Skip to main content

10-11-2017 | Systemic lupus erythematosus | ACR/ARHP 2017 | News

Further development of ustekinumab supported in SLE


medwireNews: The interleukin (IL)-12/23 inhibitor ustekinumab may be a promising new treatment option for systemic lupus erythematosus (SLE), phase II trial results suggest.

“There is clearly an unmet medical need in the treatment of patients with systemic lupus erythematosus,” said Ronald van Vollenhoven (Amsterdam Rheumatology and Immunology Center ARC, Amsterdam, the Netherlands), who presented the findings at the 2017 ACR/ARHP Annual Meeting in San Diego, California, USA.

Although the pathophysiology of SLE is not completely understood, “both IL-12 and Il-23 have to some extent been implicated” in the disease mechanisms, he added, noting that ustekinumab is currently approved for the treatment of psoriatic arthritis, plaque psoriasis, and Crohn’s disease.

In their phase II trial, the investigators randomly assigned patients with active, seropositive SLE to receive 6 mg/kg intravenous ustekinumab followed by subcutaneous injections of ustekinumab 90 mg every 8 weeks or matched placebo in addition to standard care.

At the 24-week follow-up, 60% of 60 patients receiving ustekinumab achieved an SLE Responder Index (SRI)-4 response, compared with 31% of 42 patients in the placebo group, a significant difference.

Participants in the ustekinumab group also had significantly greater improvements in SLE Disease Activity Index 2000 (SLEDAI-2K) scores from baseline to week 24 than those receiving placebo, with mean reductions of 4.4 versus 3.8 points, and patients in the active treatment group had an 89% lower risk for SLE flares during the study period.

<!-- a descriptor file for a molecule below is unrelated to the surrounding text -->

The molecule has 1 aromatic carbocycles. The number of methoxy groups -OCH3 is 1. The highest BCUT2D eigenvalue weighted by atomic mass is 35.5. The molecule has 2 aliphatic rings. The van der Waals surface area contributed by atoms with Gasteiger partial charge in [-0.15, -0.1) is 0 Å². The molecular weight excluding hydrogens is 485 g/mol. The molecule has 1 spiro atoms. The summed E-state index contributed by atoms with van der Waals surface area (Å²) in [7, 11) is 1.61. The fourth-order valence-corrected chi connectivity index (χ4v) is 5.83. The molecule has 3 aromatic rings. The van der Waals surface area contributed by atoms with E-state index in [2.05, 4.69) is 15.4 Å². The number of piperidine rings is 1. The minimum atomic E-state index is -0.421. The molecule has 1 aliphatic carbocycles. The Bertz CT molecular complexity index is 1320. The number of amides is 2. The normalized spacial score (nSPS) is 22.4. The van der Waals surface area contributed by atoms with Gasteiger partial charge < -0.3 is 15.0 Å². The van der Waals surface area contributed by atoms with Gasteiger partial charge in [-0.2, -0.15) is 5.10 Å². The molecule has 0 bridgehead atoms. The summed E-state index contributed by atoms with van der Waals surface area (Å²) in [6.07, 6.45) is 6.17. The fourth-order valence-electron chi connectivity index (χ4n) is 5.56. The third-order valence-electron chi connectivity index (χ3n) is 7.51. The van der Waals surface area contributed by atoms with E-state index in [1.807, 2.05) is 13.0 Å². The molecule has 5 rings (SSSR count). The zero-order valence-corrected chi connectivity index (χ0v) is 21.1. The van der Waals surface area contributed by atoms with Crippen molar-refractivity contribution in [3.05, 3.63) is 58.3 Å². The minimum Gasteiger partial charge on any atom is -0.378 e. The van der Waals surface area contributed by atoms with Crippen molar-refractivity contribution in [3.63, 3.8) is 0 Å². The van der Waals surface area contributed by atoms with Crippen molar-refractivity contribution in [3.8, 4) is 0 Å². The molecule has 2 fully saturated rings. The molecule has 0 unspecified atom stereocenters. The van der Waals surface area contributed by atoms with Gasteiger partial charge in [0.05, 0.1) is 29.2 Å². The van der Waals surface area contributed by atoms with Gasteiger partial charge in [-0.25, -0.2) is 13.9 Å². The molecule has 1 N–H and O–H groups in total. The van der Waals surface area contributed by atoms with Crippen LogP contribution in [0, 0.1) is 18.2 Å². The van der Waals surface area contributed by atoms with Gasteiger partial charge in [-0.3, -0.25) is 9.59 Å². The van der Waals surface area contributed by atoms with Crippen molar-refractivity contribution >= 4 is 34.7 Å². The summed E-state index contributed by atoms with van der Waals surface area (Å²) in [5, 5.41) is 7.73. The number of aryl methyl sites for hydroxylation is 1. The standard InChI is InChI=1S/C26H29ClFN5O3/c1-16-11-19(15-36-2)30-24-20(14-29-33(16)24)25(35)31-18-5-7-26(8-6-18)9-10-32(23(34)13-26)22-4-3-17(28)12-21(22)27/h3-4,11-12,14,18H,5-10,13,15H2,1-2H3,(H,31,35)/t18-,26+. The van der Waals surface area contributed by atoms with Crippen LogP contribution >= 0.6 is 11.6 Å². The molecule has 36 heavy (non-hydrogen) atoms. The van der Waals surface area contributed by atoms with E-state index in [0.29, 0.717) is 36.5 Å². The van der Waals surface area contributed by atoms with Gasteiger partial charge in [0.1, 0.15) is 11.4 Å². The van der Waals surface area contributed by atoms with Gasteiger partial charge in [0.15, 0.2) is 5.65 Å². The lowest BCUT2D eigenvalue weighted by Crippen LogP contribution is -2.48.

In all, 78.3% of patients receiving ustekinumab and 66.7% of those given placebo experienced treatment-emergent adverse events (TEAEs) over approximately 24 weeks of follow-up, and serious TEAEs occurred in a corresponding 8.3% and 9.5% of patients.

Van Vollenhoven noted that there were no deaths in this “relatively short trial,” and that the observed safety profile was “consistent with what is known about ustekinumab” from extensive studies in other indications.

And he concluded: “This phase II trial indicates that ustekinumab has the potential to be a new treatment in SLE with a novel mechanism of action.”

By Claire Barnard

medwireNews is an independent medical news service provided by Springer Healthcare. © 2017 Springer Healthcare part of the Springer Nature group

This information is brought to you by medwireNews and is not sponsored by, nor a part of, the American College of Rheumatology